Literary criticism is not for the faint of heart. Biblical scholars long ago adopted the methodologies of literary criticism since it had become clear that an absolute meaning for any biblical text will always end up being a chimera. Many of us are versed in the techniques of structuralism, post-structuralism, deconstructionism, reader-response, post-colonialism, and any number of other means of parsing hidden truths from texts. Since it is October and monsters have a way of creeping into the psyche about now, I read Judith Halberstam’s Skin Shows: Gothic Horror and the Technology of Monsters. Halberstam is using the word “technology” technically here, so this isn’t the easiest of texts to digest. Still, for those of us haunted by monsters this text does tap into one of the main connective tissue between monsters and religion: meaning. As Halberstam notes, the Gothic suffers from a surfeit of meaning. There is just too much meaning bursting out that we have no choice other than to analyze.
Beginning with Mary Wollstonecraft’s Frankenstein, and up through Bram Stoker’s Dracula into the modern horror film, Halberstam probes deeply into the layered meanings offered by the Gothic discourse. The monster is a transgressive creature, one with indistinct boundaries. I couldn’t help but to think how odd it is to suppose that we end at the limits of our bodies. The things that we do influence our environment, and we are capable (often through science) of a kind of spooky action at a distance (think of drones, HAARP, or fracking—I’m talking literally spooky here). As Halberstam points out more than once we don’t make monsters, monsters make us human.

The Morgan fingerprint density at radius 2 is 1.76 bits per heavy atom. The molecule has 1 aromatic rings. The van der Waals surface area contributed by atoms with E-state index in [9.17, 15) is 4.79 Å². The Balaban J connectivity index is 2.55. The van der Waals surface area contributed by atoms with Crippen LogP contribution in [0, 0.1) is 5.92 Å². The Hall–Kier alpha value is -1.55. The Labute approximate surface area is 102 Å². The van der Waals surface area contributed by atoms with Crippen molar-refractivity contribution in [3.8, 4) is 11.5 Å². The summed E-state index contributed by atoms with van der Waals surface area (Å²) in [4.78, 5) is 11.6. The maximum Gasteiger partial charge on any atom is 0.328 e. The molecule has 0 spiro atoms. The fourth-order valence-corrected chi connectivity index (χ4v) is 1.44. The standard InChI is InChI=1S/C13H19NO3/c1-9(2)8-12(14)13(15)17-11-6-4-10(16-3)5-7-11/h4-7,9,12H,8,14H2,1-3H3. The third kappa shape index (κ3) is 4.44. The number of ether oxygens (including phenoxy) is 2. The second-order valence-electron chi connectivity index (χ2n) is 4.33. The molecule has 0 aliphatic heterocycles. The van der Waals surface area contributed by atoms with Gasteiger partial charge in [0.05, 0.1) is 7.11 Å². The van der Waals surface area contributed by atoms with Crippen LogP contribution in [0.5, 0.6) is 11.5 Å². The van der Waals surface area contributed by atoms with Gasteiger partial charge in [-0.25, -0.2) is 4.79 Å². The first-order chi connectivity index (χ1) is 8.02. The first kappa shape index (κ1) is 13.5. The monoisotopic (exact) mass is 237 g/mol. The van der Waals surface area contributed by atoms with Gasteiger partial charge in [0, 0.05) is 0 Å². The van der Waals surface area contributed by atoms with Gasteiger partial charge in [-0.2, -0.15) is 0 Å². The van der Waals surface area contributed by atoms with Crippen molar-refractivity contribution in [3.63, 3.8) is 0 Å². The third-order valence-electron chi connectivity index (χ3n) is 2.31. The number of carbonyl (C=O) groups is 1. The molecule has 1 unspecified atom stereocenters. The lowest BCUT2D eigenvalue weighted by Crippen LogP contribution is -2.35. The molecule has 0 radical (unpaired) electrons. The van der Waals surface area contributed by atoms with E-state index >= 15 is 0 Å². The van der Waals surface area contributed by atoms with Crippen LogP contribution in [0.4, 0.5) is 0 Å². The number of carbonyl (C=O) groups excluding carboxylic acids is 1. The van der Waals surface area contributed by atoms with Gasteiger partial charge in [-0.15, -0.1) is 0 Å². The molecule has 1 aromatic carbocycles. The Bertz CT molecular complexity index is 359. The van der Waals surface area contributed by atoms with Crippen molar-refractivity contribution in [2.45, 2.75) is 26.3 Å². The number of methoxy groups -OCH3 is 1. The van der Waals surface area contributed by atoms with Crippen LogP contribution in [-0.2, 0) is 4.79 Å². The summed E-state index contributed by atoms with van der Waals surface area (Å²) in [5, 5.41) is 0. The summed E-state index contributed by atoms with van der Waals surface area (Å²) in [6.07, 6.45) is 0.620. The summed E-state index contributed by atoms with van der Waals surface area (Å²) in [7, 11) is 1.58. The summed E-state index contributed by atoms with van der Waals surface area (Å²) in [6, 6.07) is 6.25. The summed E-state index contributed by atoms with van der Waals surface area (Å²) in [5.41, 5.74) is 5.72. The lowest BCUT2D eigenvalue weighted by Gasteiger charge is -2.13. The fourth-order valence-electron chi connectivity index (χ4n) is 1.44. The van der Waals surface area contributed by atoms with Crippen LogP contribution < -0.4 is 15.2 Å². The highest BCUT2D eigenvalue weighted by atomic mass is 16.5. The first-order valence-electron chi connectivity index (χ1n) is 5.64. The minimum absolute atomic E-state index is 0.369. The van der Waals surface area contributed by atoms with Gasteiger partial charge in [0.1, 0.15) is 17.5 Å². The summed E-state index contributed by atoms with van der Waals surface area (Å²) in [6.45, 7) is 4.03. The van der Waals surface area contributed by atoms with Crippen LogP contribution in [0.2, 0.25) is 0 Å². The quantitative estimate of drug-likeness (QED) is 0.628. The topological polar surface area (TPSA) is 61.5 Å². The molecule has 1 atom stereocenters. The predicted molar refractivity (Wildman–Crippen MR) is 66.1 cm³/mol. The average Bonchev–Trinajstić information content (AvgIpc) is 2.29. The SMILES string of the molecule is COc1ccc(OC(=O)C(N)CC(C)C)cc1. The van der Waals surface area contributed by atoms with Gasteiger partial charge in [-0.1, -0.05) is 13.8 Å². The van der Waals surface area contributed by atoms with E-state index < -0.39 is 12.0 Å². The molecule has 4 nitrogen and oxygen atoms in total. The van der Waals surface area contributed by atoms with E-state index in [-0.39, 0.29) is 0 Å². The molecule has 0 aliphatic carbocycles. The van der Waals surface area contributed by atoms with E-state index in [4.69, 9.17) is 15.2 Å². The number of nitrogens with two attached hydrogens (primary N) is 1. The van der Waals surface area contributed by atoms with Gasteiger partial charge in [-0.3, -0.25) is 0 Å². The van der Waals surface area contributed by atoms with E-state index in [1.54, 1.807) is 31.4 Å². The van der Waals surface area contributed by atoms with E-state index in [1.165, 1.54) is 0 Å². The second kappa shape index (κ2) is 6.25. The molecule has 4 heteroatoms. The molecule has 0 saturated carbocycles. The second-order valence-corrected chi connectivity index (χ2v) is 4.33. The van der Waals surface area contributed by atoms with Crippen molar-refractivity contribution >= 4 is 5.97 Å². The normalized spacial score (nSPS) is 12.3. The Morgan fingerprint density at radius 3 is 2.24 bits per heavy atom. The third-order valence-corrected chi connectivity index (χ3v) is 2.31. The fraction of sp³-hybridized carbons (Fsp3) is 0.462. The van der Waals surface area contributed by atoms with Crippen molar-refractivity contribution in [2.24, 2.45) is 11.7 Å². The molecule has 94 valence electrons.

Skin Shows is all about boundaries. Biological, psychological, sexual—we define ourselves by our boundaries. The monster is no respecter of such boundaries, forcing us to face our own definitions with a certain ambivalence. What do our monsters say about us? Do we really want to know? Monsters can be brutally honest. More honest, at times, than religions are willing to be. As views change over time, so do conceptions of the monster. Religions frequently attempt to hold out against inevitable change. Perhaps such stalwart bravado is admirable, at least until we experience a dark and stormy night of the soul. Here be monsters.